Disease Proof

Expanding Waists, Shrinking Sizes

Now, I’m not exactly the most fashion conscious guy on the planet. So I had no idea that there was such a thing as a size zero—there’s even double-zero and sub-zero—again, all news to me! Megan Scott of the Associated Press explains that despite America being the land of the fat, many women are squeezing into smaller and smaller clothing sizes, or are they? Take a look:
The fashion industry gets a kick out of appealing to our wish to be thin — changing the size on the label without actually changing the size. We're on to them…

…Designer Cesar Galindo, who sells mostly 8s, 10s and 12s, says he is concerned that women place too much emphasis on a size label. (How many men do you know who buy something that doesn't fit?) And he is bothered that designers play into their insecurities. He hasn't changed his sizing, but his 1967 mannequin, a size 10 back then, is now a size 2-4.
I’m not sure how I feel about this—it’s probably because I’m a guy—but if clothing manufacturers are screwing with sizes so that heavier people can fit into smaller sizes, where is the incentive to lose weight (other than the long-term health benefits)? Because for me, snug jeans are the first indication that its time to slow down the avocado and speed up the treadmill. Ladies, since the article is mainly about women’s clothes, what are your thoughts on this?
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Comments (4) Read through and enter the discussion with the form at the end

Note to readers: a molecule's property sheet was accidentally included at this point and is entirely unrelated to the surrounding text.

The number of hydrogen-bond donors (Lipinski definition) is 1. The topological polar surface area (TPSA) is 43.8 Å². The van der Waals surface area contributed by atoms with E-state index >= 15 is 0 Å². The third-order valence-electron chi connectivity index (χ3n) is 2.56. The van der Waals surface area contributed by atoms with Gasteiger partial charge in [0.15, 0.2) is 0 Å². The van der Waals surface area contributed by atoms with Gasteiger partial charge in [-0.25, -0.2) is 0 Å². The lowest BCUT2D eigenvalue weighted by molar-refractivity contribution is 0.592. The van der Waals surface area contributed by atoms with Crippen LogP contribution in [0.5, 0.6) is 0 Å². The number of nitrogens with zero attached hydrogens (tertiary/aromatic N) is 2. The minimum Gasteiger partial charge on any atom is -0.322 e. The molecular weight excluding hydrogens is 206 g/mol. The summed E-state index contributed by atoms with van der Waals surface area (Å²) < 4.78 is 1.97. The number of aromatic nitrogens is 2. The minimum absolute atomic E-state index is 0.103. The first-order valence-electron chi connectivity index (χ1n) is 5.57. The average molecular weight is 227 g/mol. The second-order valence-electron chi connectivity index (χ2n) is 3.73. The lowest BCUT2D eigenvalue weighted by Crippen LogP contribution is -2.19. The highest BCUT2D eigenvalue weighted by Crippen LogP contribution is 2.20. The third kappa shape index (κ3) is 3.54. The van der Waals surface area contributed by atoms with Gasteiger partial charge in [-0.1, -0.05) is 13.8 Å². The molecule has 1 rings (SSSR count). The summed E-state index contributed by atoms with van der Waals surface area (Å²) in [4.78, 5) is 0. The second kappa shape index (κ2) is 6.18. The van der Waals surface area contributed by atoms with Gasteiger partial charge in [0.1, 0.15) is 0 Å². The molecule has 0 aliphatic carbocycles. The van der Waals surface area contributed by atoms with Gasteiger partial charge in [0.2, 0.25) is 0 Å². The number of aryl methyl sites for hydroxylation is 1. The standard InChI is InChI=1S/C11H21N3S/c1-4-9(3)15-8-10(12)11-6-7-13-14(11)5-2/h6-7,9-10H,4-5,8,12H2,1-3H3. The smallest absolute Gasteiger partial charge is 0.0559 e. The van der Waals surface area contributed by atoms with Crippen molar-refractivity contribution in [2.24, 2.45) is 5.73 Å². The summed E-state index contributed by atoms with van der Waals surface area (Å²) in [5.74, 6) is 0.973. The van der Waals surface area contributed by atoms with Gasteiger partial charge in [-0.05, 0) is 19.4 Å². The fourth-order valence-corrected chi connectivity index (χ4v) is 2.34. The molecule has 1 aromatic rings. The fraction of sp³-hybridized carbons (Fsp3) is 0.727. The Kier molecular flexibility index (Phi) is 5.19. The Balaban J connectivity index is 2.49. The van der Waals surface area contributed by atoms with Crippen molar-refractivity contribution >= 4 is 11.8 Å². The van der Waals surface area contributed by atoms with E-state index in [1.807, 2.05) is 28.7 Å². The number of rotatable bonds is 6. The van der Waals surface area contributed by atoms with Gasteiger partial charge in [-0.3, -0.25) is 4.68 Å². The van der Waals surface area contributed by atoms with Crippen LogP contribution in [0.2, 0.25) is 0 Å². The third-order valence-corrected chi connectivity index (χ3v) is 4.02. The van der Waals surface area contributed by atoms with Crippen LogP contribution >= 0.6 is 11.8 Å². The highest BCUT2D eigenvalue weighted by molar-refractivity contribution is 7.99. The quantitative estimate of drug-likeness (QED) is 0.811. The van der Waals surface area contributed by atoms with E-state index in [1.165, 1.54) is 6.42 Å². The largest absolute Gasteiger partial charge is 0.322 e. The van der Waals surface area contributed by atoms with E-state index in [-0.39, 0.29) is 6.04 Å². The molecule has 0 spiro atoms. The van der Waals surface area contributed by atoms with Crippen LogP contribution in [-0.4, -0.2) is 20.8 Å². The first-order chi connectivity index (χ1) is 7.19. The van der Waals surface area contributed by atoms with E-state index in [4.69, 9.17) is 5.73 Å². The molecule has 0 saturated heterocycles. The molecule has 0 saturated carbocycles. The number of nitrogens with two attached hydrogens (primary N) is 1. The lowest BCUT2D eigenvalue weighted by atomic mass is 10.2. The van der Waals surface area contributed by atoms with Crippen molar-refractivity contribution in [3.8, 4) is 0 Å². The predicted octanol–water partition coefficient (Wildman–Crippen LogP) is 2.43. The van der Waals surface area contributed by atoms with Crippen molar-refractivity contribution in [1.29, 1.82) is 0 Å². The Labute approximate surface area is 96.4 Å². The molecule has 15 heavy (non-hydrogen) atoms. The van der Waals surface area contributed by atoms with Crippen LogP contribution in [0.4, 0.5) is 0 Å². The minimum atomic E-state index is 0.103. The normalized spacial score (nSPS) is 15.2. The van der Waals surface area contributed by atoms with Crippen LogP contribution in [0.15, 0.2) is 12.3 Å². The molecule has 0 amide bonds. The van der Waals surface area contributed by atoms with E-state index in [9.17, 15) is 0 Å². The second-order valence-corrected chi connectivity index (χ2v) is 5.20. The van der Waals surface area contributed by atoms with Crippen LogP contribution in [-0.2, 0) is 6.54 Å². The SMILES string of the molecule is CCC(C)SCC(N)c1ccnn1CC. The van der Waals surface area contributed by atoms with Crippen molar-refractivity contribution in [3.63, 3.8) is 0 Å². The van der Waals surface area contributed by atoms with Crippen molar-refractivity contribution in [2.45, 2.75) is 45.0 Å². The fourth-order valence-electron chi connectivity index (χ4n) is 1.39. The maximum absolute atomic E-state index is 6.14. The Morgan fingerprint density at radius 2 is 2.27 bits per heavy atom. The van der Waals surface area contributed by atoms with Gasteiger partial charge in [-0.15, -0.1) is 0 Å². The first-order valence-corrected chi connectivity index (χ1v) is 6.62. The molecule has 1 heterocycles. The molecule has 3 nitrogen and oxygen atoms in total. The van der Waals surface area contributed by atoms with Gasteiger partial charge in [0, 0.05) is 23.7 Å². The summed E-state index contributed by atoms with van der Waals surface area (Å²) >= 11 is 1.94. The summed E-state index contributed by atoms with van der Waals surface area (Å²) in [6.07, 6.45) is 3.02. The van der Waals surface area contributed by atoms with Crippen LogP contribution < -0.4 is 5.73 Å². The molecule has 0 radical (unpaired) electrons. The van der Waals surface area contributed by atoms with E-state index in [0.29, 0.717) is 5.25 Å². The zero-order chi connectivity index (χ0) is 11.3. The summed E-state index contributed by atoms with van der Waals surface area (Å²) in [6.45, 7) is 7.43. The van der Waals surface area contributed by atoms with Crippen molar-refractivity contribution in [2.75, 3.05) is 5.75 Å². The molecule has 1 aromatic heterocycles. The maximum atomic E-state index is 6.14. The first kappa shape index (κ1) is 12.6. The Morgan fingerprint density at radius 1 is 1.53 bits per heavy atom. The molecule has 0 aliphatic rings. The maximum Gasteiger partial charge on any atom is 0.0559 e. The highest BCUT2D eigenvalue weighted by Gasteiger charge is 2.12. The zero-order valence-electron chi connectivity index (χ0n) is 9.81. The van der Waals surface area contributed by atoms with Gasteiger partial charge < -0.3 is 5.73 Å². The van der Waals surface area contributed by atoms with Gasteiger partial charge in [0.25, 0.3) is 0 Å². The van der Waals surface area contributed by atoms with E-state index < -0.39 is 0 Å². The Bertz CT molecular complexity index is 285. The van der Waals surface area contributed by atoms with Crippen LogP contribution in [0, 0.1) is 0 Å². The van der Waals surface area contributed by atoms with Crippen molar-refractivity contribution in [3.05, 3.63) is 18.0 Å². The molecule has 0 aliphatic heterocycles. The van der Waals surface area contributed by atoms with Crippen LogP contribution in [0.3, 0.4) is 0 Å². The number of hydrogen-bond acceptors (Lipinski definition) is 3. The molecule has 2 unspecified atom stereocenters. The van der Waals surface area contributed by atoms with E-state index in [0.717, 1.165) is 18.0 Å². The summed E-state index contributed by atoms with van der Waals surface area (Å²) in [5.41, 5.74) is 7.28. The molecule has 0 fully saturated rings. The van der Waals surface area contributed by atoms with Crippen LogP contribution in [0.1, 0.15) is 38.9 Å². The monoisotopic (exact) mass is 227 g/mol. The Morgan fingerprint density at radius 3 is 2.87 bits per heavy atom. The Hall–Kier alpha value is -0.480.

CB - November 27, 2006 5:43 PM

I'll never forget the day, about 11 years ago, when I bought my first pair of pants at the Gap. It was a last-minute emergency purchase for work, and I was absolutely shocked to find I wore a size 4! (Normally, I was a size 6 or 7, depending on brand.) I've worn a 9 or 10 in junior's and a 4 or 6 in women's sizes at the same time. When I sew clothes from a pattern, I wear a size 12 or 14, but Old Navy would say I'm a 6. I think this is crazy-making!

This country needs either a universal size chart or to switch to measurement-based sizing (like men's jeans and shirts). I just can't believe that having the sizes on the label shrink are really making most women happy, it's just requiring us to visit the dressing rooms more.

When I sew clothes from a pattern, I wear a size 12 or 14, but Old Navy would say I'm a 6.

Louise - November 27, 2006 10:25 PM

That's why Oprah's a size 8. Do you ever read women's magazines on diets, and the picture captions which show a 160 lb woman fitting a size 12? That's a milestone, to get into a smaller size. With the fluctuation in today's sizes, not a challenge.

But it's hard to buy things on ebay. European sizes are more traditional.

Sara - November 28, 2006 9:29 AM

It is certainly true that sizes are inflated. I have size 14 pants from 30 to 35 years ago that are almost the same as the size 10's now. Mostly sizes are not very meaningful. Now, should I buy an 8, a 10, or maybe even a 6 or 4? Try it on and judge weight with a scale. I go by clothes that I already have, whether they feel big or small. It is pretty silly to distort sizes so much. But now I know why that woman who is clearly larger than me says she wears an 8.

Monty - November 28, 2006 9:48 AM

Clothing sizes, like fat-city food portion sizes, have become supersized. Men's clothes have also become giant. For that reason, I can't buy from catalogs where I can't see or try on the item. (Pants, where the waist and inseam sizes are specified, are the exception.) Clothes that are marked "medium" are really XXXXL or thereabouts, made to fit giant potbellies or aspiring football linemen on steroids. I have a collection of cotton knit shirts that are over 50 years old, bought when I was in high school, sized medium, and they are still a perfect fit. Now, I try to buy small, but they are slightly smaller in the potbelly and the sleeves are too short. Are they actually fooling anybody when Mr. Blimp can claim that he wears a medium?

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